Vrije Universiteit Brussel


Publications on Multiple Myeloma

Clinical significance of chemokine receptor (CCR1, CCR2 and CXCR4) expression in human myeloma cells: the association with disease activity and survival
  • Clinical significance of chemokine receptor (CCR1, CCR2 and CXCR4) expression in human myeloma cells: the association with disease activity and survival.

    Van de Broek, I, Leleu, X, Schots, R, Facon, T, Vanderkerken, K, Van Camp, B, Van Riet, I.

    Haematologica 91 (2), 200-6, 2006.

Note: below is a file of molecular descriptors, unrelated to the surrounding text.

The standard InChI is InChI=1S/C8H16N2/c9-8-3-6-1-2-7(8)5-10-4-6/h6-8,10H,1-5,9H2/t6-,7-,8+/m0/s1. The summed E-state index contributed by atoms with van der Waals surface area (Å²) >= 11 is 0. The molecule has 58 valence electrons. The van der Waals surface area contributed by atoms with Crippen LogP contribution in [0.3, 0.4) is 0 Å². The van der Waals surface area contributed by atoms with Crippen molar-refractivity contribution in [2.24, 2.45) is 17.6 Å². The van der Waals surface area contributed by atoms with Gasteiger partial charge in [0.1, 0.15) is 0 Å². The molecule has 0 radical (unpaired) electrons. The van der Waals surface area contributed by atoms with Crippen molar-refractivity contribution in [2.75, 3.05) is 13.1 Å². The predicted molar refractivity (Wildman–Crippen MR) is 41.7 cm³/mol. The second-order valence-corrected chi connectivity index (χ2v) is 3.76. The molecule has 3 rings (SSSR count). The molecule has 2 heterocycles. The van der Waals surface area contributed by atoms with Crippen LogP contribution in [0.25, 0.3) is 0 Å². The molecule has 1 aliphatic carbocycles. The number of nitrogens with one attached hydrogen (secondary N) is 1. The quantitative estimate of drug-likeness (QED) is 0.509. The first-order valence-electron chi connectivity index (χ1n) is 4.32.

BACKGROUND AND OBJECTIVES: The capacity of multiple myeloma (MM) cells to home to and reside in the bone marrow implies that they must be equipped with appropriate adhesion molecules and chemokine receptors to allow transendothelial migration. We and others have previously shown that human MM cells express at least three different chemokine receptors that are functionally involved in MM cell migration, i.e. CCR1, CCR2 and CXCR4. In this study, we analyzed the surface expression of these chemokine receptors on primary MM cells from bone marrow samples. DESIGN AND METHODS: Chemokine receptor expression was analyzed on bone marrow samples from a large population of patients (n=80) by flow cytometric analysis. The chemokine receptor expression profile was compared with clinical characteristics. Statistical significance was evaluated by Fisher's exact test. Survival curves were constructed using the Kaplan-Meier method. Cox regression analysis was used to determine the effect of chemokine receptor expression on survival. RESULTS: A heterogeneous expression pattern was observed for the three receptors tested. The chemokine receptor status (CRS) (i.e. no expression versus expression of at least one chemokine receptor), as well as expression of individual chemokine receptors was analyzed in relation to clinical and laboratory features and evaluated for prognostic significance. Chemokine receptor expression was significantly inversely correlated with disease activity: patients with active disease showed a significantly lower expression of CCR1, CCR2, as well as CXCR4 as compared to patients with non-active disease. Furthermore, the chemokine receptor expression profile correlated with serum beta2-microglobulin, C-reactive protein and hemoglobin. CRS, and the individual expressions of CCR1, CCR2 and CXCR4 in diagnostic bone marrow samples (n=70) correlated with survival. Multivariate analysis, using the Cox proportional hazard regression model, identified CRS, along with serum beta-microglobulin, as an independent prognostic factor. INTERPRETATION AND CONCLUSIONS: This study indicates that the chemokine receptor expression profile of MM cells correlates with disease status and survival of MM patients. This observation might reflect impaired chemoattraction and retention of MM cells within the bone marrow microenvironment, resulting in disease progression.


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